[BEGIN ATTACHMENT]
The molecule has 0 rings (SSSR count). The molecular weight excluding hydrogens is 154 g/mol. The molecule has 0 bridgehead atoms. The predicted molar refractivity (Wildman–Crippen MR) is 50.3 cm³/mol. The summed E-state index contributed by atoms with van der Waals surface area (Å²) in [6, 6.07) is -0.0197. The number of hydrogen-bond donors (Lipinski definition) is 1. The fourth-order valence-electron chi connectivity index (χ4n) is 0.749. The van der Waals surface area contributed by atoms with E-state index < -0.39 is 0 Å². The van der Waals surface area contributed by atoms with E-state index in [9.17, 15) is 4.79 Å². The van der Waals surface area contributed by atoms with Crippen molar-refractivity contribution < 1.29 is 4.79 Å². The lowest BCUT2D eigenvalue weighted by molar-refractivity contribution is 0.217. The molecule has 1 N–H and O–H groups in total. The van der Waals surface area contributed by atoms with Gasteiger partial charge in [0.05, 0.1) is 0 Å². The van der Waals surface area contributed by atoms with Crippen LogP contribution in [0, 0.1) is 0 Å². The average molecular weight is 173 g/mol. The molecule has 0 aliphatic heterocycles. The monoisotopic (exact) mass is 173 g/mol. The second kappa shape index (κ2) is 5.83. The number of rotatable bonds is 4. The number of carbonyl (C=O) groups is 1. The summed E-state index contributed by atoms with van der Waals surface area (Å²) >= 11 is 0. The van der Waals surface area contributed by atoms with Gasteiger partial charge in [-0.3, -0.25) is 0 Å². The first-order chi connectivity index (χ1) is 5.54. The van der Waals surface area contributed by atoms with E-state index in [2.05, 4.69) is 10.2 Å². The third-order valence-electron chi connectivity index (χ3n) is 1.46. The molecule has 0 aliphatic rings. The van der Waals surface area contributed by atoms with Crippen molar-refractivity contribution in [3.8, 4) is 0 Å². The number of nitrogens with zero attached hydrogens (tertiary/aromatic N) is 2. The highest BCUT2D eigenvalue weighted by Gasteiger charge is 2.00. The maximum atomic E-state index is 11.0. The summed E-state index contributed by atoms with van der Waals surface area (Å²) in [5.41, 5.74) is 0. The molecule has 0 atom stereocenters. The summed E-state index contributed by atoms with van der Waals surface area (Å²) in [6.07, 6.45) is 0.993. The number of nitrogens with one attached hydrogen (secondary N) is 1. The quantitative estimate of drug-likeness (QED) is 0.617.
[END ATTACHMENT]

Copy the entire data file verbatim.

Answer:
The molecule has 0 rings (SSSR count). The molecular weight excluding hydrogens is 154 g/mol. The molecule has 0 bridgehead atoms. The predicted molar refractivity (Wildman–Crippen MR) is 50.3 cm³/mol. The summed E-state index contributed by atoms with van der Waals surface area (Å²) in [6, 6.07) is -0.0197. The number of hydrogen-bond donors (Lipinski definition) is 1. The fourth-order valence-electron chi connectivity index (χ4n) is 0.749. The van der Waals surface area contributed by atoms with E-state index < -0.39 is 0 Å². The van der Waals surface area contributed by atoms with E-state index in [9.17, 15) is 4.79 Å². The van der Waals surface area contributed by atoms with Crippen molar-refractivity contribution < 1.29 is 4.79 Å². The lowest BCUT2D eigenvalue weighted by molar-refractivity contribution is 0.217. The molecule has 1 N–H and O–H groups in total. The van der Waals surface area contributed by atoms with Gasteiger partial charge in [0.05, 0.1) is 0 Å². The van der Waals surface area contributed by atoms with Crippen LogP contribution in [0, 0.1) is 0 Å². The average molecular weight is 173 g/mol. The molecule has 0 aliphatic heterocycles. The monoisotopic (exact) mass is 173 g/mol. The second kappa shape index (κ2) is 5.83. The number of rotatable bonds is 4. The number of carbonyl (C=O) groups is 1. The summed E-state index contributed by atoms with van der Waals surface area (Å²) >= 11 is 0. The van der Waals surface area contributed by atoms with Gasteiger partial charge in [-0.3, -0.25) is 0 Å². The first-order chi connectivity index (χ1) is 5.54. The van der Waals surface area contributed by atoms with E-state index in [2.05, 4.69) is 10.2 Å². The third-order valence-electron chi connectivity index (χ3n) is 1.46. The molecule has 0 aliphatic rings. The van der Waals surface area contributed by atoms with Crippen molar-refractivity contribution in [3.8, 4) is 0 Å². The number of nitrogens with zero attached hydrogens (tertiary/aromatic N) is 2. The highest BCUT2D eigenvalue weighted by Gasteiger charge is 2.00. The maximum atomic E-state index is 11.0. The summed E-state index contributed by atoms with van der Waals surface area (Å²) in [5.41, 5.74) is 0. The molecule has 0 atom stereocenters. The summed E-state index contributed by atoms with van der Waals surface area (Å²) in [6.07, 6.45) is 0.993. The number of nitrogens with one attached hydrogen (secondary N) is 1. The quantitative estimate of drug-likeness (QED) is 0.617.